PUBLIC Service minister John Dean Kuku says some reforms to improve public service performances are ready underway.
He revealed this in parliament.
These reforms include:
(1) The Performance Management Policy (PMP)
The management performance policy is aiming at improving performance at organisational, unit and individual levels.
The Annual Confident Report (ACR) was the first public service performance management system, introduced in the eighties.
However, a survey carried out by the Ministry in year 2011 shows that ACR performance management system is out of date as it fails to address modern performance management practices, for instance one-on-one performance discussion between supervisor and subordinate or linking job descriptions to corporate goals.
The identification of such critical gaps led to the establishment of a revised individual performance management policy and procedure.
Similar to any created management system that addresses people’s behaviour, the piloting of this business process confronted few challenges, particularly at the initial stage of the process, because the newly revised PMP needs to change the long embraced culture of ‘closed doors’ approach in appraising performance to one that is collaborative and on-going.
The minister stated that the revised performance management policy does not operate in isolation but is essentially linked to performance recognition based on merit.
(2) The revised Absence Management Policy
The Absence Management Policy objective is to improve public officers’ attendance to work.
Successive Solomon Islands Government and the general public has increasingly recognises the significant costs associated with high levels of work place absenteeism across the public service offices
. But despite the growing concern on absenteeism, the reality on the ground is the non-availability of data on both absenteeism and the direct cost on lost productivity.
MPS is committed its resources in collaborating with all ministries and agencies to address the challenge of work place absenteeism.
(3) Discipline Management
Maintaining a well-disciplined public service is increasingly challenging as we are recruiting diversified workforce whose values and interest may not be in accordance to what the Service Code of Conduct (SCC) expects.
In that regard, the MPS noted with appreciation the recommendation from the Public Accounts report that the ministry explores other means of expending the handling of disciplinary cases.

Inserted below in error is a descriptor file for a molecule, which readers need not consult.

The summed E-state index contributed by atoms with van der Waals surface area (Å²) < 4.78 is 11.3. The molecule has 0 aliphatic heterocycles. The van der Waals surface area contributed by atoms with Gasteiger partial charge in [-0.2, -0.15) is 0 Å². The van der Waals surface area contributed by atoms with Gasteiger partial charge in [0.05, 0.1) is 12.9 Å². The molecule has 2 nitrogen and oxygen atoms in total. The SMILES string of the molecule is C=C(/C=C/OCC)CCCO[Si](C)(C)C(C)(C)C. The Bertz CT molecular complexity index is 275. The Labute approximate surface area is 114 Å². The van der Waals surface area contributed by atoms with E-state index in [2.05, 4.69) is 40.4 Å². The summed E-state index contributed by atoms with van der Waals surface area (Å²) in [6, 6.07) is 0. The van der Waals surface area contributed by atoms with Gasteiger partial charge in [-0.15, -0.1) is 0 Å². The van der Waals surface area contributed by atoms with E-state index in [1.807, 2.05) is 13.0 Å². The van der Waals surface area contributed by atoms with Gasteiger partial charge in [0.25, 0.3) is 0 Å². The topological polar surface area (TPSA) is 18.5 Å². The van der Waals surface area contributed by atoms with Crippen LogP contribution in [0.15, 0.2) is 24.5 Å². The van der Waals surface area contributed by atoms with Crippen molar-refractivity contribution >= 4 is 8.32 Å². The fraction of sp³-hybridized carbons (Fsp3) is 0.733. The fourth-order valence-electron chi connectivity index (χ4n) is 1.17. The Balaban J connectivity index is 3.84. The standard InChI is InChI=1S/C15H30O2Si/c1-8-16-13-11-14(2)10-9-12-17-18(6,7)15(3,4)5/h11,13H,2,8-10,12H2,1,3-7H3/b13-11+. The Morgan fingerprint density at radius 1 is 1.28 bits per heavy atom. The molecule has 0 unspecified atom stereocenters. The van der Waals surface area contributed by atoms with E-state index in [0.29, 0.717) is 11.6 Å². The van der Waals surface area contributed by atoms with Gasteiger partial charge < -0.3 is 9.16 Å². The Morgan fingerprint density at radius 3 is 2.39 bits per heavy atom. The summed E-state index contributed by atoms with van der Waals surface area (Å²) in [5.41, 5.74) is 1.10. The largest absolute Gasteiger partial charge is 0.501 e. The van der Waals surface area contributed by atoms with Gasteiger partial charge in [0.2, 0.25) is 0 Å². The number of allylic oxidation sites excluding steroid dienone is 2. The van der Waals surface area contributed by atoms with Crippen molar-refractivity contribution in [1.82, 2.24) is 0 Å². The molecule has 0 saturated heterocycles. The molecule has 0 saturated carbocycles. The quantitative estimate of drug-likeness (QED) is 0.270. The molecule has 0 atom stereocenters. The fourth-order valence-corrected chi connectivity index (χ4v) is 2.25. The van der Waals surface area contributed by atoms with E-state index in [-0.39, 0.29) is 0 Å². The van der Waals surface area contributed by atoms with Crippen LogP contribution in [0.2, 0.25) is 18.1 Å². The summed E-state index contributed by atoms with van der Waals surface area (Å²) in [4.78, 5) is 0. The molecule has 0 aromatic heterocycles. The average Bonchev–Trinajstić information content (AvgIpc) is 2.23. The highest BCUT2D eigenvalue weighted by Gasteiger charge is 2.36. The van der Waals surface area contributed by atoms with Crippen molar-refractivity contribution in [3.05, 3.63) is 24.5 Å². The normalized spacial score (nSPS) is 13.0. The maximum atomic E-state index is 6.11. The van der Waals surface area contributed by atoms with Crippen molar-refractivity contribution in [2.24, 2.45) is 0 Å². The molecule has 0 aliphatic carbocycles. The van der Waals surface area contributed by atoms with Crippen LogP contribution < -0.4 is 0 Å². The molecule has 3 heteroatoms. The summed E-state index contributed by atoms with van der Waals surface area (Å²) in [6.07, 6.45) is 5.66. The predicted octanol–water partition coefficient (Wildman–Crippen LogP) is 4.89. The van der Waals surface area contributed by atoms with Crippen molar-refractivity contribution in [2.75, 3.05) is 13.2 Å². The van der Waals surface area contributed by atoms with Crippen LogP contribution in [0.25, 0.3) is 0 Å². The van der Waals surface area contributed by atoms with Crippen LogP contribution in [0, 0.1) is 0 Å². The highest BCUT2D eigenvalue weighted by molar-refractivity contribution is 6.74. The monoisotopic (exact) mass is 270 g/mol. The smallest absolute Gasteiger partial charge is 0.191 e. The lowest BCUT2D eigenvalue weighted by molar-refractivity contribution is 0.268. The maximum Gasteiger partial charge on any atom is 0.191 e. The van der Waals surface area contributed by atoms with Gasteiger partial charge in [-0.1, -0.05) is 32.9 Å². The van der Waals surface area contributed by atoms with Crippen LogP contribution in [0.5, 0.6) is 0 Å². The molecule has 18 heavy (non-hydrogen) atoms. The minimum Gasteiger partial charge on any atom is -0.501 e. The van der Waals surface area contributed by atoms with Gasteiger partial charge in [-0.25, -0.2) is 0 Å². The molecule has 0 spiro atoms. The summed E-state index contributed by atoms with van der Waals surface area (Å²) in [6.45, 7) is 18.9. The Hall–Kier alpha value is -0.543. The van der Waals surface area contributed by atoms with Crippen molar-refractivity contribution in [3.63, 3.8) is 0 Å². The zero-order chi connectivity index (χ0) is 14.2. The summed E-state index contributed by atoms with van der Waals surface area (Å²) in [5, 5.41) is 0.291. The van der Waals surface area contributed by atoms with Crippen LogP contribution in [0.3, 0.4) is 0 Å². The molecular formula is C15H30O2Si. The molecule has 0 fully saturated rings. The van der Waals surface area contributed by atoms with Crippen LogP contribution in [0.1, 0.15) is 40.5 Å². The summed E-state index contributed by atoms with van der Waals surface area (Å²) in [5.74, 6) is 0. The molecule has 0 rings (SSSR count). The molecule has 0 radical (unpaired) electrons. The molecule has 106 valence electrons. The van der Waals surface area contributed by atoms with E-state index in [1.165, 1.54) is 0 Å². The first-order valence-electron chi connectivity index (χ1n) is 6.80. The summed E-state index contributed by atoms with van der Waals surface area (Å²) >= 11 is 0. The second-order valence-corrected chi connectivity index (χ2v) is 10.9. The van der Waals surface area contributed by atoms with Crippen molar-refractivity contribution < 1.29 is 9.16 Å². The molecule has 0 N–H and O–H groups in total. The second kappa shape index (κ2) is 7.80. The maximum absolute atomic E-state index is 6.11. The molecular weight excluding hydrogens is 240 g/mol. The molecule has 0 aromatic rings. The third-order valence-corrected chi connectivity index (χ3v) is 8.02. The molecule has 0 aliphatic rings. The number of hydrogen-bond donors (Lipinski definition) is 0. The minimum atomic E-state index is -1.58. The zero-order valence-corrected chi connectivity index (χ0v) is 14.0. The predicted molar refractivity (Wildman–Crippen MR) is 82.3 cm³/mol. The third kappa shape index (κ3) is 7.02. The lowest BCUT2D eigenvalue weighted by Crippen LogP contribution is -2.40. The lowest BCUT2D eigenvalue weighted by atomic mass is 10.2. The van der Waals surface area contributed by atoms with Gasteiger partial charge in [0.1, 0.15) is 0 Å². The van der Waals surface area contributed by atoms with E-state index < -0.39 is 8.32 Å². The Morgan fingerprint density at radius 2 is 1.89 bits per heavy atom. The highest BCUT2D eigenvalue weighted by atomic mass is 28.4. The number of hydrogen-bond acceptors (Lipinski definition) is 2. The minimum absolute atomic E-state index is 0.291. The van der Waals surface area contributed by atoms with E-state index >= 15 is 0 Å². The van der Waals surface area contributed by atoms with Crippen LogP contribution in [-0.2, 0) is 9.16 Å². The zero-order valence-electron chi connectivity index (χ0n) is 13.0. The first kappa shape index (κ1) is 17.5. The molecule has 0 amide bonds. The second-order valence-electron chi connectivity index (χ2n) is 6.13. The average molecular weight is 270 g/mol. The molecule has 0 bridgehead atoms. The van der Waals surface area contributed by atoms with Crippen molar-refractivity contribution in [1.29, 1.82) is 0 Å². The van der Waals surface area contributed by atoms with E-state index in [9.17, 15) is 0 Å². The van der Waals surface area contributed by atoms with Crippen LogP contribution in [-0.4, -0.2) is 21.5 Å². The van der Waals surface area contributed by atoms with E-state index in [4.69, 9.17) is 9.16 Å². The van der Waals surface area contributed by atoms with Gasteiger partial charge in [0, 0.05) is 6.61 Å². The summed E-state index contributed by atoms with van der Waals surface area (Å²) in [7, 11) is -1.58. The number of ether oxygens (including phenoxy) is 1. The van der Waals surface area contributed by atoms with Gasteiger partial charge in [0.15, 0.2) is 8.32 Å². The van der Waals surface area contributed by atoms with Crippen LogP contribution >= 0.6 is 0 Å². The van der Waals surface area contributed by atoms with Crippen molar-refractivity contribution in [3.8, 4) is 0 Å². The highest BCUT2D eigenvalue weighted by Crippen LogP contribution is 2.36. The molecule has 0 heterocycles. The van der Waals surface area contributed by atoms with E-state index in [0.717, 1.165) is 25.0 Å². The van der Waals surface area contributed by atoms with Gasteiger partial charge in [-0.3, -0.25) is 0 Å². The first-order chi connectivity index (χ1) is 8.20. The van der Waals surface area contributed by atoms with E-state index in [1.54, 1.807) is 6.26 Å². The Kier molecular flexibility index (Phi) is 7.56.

The recommendation is precisely in line with DCCG policy and therefore MPS is taking this recommendation head-on by considering current discipline mechanisms without depriving the officer in question the constitutional right to be heard, thus maintaining natural justice to those concern.
MPS is gradually increasing its human capacity, alone with needed incentives to expedite dealings with discipline cases. We can therefore be assured that disciplinary matters will be swiftly concluded with much confidence.
(4) Remuneration Policy
MPS will soon carry out a functional analysis exercise to find out and put right duplication of duties.
This will be followed by an occupational classification exercise.
A match between functional analysis and occupational classification will determine the remuneration package.
Whatever reforms carried out by MPS is the Minister’s duty to ensure that they must be professionally, ethically as well as work and people focused.
(5) The New Public Service Bill
The minister for MPS said that they are looking forward to major reform that will be undertaken by the ministry to repeal and replace the Public Service Act (Cap 92), while maintaining and strengthening the effectiveness of existing policy and clarifying responsibilities.
Mr Kuku the bill is in draft form and as part of the Ministry’s consultation Members of Parliament they will be provided the draft for their input.
He said the DCC government intends to table the Bill in Parliament sooner than later.
By AATAI JOHN